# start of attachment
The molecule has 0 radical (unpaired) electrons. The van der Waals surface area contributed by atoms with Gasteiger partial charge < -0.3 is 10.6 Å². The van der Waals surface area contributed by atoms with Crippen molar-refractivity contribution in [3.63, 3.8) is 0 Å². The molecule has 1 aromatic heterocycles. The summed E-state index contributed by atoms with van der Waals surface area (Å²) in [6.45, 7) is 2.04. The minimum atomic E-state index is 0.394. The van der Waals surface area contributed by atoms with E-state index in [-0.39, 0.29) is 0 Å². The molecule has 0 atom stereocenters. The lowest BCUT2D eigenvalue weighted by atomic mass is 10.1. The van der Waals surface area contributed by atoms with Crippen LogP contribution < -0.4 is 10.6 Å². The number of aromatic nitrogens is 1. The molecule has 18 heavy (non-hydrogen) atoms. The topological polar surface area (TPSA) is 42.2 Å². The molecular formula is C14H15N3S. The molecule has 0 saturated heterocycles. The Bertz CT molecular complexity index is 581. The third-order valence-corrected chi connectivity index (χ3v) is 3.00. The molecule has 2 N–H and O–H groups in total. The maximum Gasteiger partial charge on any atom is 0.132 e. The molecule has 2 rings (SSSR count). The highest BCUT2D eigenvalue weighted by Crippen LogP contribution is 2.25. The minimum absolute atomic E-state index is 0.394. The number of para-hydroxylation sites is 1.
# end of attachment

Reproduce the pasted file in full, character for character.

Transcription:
The molecule has 0 radical (unpaired) electrons. The van der Waals surface area contributed by atoms with Gasteiger partial charge < -0.3 is 10.6 Å². The van der Waals surface area contributed by atoms with Crippen molar-refractivity contribution in [3.63, 3.8) is 0 Å². The molecule has 1 aromatic heterocycles. The summed E-state index contributed by atoms with van der Waals surface area (Å²) in [6.45, 7) is 2.04. The minimum atomic E-state index is 0.394. The van der Waals surface area contributed by atoms with E-state index in [-0.39, 0.29) is 0 Å². The molecule has 0 atom stereocenters. The lowest BCUT2D eigenvalue weighted by atomic mass is 10.1. The van der Waals surface area contributed by atoms with Crippen LogP contribution < -0.4 is 10.6 Å². The number of aromatic nitrogens is 1. The molecule has 18 heavy (non-hydrogen) atoms. The topological polar surface area (TPSA) is 42.2 Å². The molecular formula is C14H15N3S. The molecule has 0 saturated heterocycles. The Bertz CT molecular complexity index is 581. The third-order valence-corrected chi connectivity index (χ3v) is 3.00. The molecule has 2 N–H and O–H groups in total. The maximum Gasteiger partial charge on any atom is 0.132 e. The molecule has 2 rings (SSSR count). The highest BCUT2D eigenvalue weighted by Crippen LogP contribution is 2.25. The minimum absolute atomic E-state index is 0.394. The number of para-hydroxylation sites is 1.